Tunisia: a first lady for the truth commission

25 June 2014 by Julie Schneider, Tunis (Tunisia)

A well-known human rights activist, Sihem Ben Sedrine, 64, has been appointed president of the Truth and Dignity Commission in Tunisia. She received 11 of the possible 15 votes from the other commissioners, themselves nominated a week before [IJT-161]. She is one of the few women to preside over a truth commission. 

Ben Sedrine was denouncing human rights violations under the regime of the former president Zine El-Abidine Ben Ali as a journalist and member of the Tunisian League for Human Rights. She co-founded the National Council for Liberties in Tunisia in 1998, an NGO that stayed illegal until Ben Ali’s ouster in January 2011, and she launched the online newspaper Kalima in 2000. In 2001, she was jailed for seven weeks after she gave an interview to a TV channel based in London. She was in exile from 2009 to January 2011. In August 2011, she received the Alison Des Forges award for extraordinary activists from Human Rights Watch.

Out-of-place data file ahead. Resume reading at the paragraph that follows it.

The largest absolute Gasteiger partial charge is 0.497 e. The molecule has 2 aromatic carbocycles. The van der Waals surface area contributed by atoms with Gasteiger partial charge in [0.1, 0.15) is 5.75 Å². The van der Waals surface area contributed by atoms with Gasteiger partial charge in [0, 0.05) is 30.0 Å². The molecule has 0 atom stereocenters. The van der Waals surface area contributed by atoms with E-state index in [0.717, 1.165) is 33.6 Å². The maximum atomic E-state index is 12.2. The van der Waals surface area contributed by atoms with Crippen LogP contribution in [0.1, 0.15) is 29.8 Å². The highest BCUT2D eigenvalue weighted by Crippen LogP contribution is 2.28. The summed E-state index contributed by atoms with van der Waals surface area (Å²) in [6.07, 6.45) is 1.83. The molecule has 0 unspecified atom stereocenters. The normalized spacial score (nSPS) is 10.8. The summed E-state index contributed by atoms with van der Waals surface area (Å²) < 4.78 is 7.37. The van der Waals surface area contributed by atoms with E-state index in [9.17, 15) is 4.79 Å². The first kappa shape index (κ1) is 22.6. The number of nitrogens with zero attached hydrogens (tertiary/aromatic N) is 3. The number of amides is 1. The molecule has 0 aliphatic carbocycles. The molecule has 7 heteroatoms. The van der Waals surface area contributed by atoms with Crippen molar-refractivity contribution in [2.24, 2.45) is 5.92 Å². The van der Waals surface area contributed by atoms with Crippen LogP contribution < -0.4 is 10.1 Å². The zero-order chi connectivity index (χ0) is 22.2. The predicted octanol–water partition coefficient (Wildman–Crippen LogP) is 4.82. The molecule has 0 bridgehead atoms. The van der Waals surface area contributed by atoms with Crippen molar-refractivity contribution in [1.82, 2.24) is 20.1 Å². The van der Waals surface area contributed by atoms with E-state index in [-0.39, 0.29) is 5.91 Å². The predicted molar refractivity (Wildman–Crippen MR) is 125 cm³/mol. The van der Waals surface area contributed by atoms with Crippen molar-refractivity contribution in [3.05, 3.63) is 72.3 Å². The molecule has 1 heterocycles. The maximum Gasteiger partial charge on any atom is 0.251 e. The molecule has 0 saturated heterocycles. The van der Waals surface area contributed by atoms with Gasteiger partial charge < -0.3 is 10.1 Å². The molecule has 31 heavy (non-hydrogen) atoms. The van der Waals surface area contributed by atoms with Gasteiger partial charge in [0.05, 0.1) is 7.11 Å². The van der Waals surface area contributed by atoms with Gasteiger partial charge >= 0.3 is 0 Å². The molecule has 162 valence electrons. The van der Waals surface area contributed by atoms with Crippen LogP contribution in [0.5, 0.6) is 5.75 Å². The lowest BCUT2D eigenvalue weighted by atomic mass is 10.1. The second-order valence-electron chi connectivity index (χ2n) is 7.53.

Since Ben Ali fled, Ben Sedrine has fought for access to the archives of the former regime. But her detractors, including professor and expert in constitutional rights Amin Mahfoudh, denounce her “sympathies” for Ennahda, the islamist party that ruled the country from October 2012 to last December, and for the leagues for the protection of the revolution – an islamist militia that has been convicted for violent acts and dissolved earlier this year.

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